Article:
There are a lot of logical fallacies that rely on our unwillingness to think for ourselves (like Appeals to Authority, Jedi Mind Tricks, or The Fallacy of The Single Cause). One logical fallacy that REALLY bugs me is the Appeal to Statistics, using a plethora of numbers to blind-side someone into another way of thinking, whether those numbers are accurate or not.
People who know me personally, know that I rarely take anything at face value. If there’s a “widely accepted fact” out there, I tend to question it, mostly because I know that despite the “wisdom of crowds,” there’s a big danger in group-think.
Before I go any further, yes, I know that inflation is simply an expansion of the money supply by artificial means, but for the purposes of this article, I’m going to refer to price inflation … what the average person thinks of when they see a gallon of milk double in price.
I was thinking about a television I currently own – a 19 inch traditional set that I bought with my roommate in college back 24 years ago. I still own it! How much did we pay back in 1986? If I remember correctly, somewhere in the neighborhood of $139. Today, I can buy an HD flat screen LCD 19 inch model at Walmart for … you guessed it … $139. The temptation I’m facing is to replace my old beat up set with a sleek newer one. But what if that new set was MUCH higher in price? What if it had actually kept up with inflation and was $268? I think the temptation wouldn’t be there as much.
What if EVERYTHING were much higher in price?
What would happen tomorrow if the price of everything went up 50% but your paycheck remained the same? I know a lot of people claim that scenario has already happened, but apparently not with televisions.
If the price of everything suddenly went up by a significant amount, you and I would:
1. Stop throwing away so much food. I think we would become better at preparing meals at home, at learning to love leftovers, and at using the coupons we blithely throw in the trash.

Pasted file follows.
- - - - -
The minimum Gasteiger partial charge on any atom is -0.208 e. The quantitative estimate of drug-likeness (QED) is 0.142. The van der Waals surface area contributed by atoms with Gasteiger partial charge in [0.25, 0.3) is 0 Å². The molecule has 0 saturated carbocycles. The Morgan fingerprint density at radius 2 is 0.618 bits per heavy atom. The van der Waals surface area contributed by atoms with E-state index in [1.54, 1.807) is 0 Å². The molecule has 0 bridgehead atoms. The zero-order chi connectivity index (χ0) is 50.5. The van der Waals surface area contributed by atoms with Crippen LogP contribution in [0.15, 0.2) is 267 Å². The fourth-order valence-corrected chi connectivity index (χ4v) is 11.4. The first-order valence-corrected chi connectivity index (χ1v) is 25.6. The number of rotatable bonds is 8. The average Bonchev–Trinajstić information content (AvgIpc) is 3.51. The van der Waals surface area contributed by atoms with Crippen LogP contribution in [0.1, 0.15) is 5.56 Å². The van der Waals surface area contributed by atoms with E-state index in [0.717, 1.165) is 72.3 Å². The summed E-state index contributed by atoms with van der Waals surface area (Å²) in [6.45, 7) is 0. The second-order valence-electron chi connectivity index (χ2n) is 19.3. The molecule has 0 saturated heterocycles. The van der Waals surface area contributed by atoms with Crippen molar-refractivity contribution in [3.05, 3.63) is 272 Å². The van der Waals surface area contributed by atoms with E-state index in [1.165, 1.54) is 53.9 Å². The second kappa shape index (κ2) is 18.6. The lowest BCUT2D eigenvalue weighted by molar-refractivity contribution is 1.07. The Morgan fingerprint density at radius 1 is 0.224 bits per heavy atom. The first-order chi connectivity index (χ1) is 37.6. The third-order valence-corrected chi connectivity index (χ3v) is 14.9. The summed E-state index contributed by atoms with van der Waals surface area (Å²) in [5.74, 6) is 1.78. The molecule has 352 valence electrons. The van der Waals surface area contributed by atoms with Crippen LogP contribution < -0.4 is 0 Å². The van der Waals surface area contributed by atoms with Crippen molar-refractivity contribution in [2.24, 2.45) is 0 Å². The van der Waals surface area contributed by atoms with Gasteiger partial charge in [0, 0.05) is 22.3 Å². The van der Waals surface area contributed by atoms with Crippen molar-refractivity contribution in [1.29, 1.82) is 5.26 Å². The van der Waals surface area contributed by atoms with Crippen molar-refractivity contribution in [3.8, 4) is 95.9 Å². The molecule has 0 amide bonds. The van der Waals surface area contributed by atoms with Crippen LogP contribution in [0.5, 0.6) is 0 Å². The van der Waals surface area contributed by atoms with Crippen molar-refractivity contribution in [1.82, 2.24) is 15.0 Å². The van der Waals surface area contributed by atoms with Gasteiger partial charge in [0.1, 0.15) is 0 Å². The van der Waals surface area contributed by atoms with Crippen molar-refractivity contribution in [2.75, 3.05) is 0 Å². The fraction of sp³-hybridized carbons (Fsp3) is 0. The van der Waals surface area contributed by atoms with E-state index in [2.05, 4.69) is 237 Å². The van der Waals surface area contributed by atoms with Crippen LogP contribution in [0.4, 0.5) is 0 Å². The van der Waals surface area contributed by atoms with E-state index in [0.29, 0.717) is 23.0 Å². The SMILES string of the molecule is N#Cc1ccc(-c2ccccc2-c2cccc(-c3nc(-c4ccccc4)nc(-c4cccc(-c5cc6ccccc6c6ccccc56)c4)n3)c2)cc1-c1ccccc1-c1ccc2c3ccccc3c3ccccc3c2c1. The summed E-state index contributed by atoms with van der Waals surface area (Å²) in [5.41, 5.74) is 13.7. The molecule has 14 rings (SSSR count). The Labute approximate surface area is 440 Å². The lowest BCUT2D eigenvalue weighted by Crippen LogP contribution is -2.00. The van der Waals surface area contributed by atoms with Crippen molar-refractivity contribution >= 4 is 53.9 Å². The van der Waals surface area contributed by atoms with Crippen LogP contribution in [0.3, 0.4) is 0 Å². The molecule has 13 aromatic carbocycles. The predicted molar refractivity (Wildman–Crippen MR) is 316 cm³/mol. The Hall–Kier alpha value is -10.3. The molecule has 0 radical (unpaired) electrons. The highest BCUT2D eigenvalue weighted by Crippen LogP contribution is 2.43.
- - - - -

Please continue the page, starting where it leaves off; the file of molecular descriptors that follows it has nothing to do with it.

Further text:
2. We would demand higher quality products all around. Today’s television sets (in keeping with the TV theme), are designed to only last 5 years or so. That’s just the nature of the technology. The automakers called it “planned obsolescence” and it eventually came back to bite them in the rear when people realized that foreign made cars were higher quality. It’s taken years for the big three automakers to mount a comeback, and two may or may not make it.
3. We would fix what was broken rather than rush to replace it. Today, we’re too easily tempted to just throw out the old TV, the old bicycle, the old hairbrush, the old vacuum cleaner, or the old radio and run down to Target or Walmart and buy a new one. If the new price were twice what it is today, I think we’d be much more willing to learn how to repair things … kinda like our grandparents did several generations ago.
4. We would stop buying disposable anything. Have you ever though about everything you and I buy that’s disposable? Diapers, razors, eating utensils, cameras, ponchos, toys, wrapping paper, bows, tissues, shopping bags, ink cartridges, pens, or any very cheap item that we find easier (cheaper?) to toss than repair.
If inflation doubled the price of everything, we would become much more conservative in everything we do. From the way and amount we drive, to the amount of energy we consume, to the style and type of houses we buy, everything would change. We would take different vacations, live more closely to family, and consider the consequences of our decisions (financial and otherwise) much more carefully.
I know inflation is the bane of a politician’s existence, but there could be a silver lining to this coming cloud. It all depends on how you look at it.